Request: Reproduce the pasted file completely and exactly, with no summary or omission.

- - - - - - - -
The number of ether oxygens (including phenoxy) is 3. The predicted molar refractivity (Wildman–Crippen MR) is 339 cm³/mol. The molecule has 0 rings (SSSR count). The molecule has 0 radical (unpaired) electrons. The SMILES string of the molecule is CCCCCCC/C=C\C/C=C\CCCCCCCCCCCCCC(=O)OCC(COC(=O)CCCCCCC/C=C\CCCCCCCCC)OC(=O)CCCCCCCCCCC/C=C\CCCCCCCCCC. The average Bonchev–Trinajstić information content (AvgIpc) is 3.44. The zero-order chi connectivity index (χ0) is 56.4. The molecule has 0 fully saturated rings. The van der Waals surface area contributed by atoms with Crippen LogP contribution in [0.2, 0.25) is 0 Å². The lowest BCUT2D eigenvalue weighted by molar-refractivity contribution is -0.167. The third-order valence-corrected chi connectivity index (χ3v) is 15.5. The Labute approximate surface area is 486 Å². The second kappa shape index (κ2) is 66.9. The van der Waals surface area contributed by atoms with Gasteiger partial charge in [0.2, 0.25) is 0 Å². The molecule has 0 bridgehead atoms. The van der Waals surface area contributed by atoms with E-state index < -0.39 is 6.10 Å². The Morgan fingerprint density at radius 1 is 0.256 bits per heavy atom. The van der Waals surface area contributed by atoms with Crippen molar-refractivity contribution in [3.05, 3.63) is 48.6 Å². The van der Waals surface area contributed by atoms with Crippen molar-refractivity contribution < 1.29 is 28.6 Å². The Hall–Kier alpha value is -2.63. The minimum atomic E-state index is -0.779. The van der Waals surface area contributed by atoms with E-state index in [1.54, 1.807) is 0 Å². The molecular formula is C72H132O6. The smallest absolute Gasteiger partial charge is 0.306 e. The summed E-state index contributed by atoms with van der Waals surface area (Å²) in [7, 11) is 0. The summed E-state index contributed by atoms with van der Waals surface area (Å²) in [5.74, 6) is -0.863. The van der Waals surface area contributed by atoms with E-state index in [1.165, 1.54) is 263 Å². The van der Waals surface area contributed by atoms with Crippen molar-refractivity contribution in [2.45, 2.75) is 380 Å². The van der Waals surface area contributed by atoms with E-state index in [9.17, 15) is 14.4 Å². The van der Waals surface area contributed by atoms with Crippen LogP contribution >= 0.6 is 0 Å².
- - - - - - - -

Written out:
The number of ether oxygens (including phenoxy) is 3. The predicted molar refractivity (Wildman–Crippen MR) is 339 cm³/mol. The molecule has 0 rings (SSSR count). The molecule has 0 radical (unpaired) electrons. The SMILES string of the molecule is CCCCCCC/C=C\C/C=C\CCCCCCCCCCCCCC(=O)OCC(COC(=O)CCCCCCC/C=C\CCCCCCCCC)OC(=O)CCCCCCCCCCC/C=C\CCCCCCCCCC. The average Bonchev–Trinajstić information content (AvgIpc) is 3.44. The zero-order chi connectivity index (χ0) is 56.4. The molecule has 0 fully saturated rings. The van der Waals surface area contributed by atoms with Crippen LogP contribution in [0.2, 0.25) is 0 Å². The lowest BCUT2D eigenvalue weighted by molar-refractivity contribution is -0.167. The third-order valence-corrected chi connectivity index (χ3v) is 15.5. The Labute approximate surface area is 486 Å². The second kappa shape index (κ2) is 66.9. The van der Waals surface area contributed by atoms with Gasteiger partial charge in [0.2, 0.25) is 0 Å². The molecule has 0 bridgehead atoms. The van der Waals surface area contributed by atoms with E-state index < -0.39 is 6.10 Å². The Morgan fingerprint density at radius 1 is 0.256 bits per heavy atom. The van der Waals surface area contributed by atoms with Crippen molar-refractivity contribution in [3.05, 3.63) is 48.6 Å². The van der Waals surface area contributed by atoms with Crippen molar-refractivity contribution < 1.29 is 28.6 Å². The Hall–Kier alpha value is -2.63. The minimum atomic E-state index is -0.779. The van der Waals surface area contributed by atoms with E-state index in [1.54, 1.807) is 0 Å². The molecular formula is C72H132O6. The smallest absolute Gasteiger partial charge is 0.306 e. The summed E-state index contributed by atoms with van der Waals surface area (Å²) in [7, 11) is 0. The summed E-state index contributed by atoms with van der Waals surface area (Å²) in [5.74, 6) is -0.863. The van der Waals surface area contributed by atoms with E-state index in [1.165, 1.54) is 263 Å². The van der Waals surface area contributed by atoms with Crippen molar-refractivity contribution in [2.45, 2.75) is 380 Å². The van der Waals surface area contributed by atoms with E-state index in [9.17, 15) is 14.4 Å². The van der Waals surface area contributed by atoms with Crippen LogP contribution >= 0.6 is 0 Å².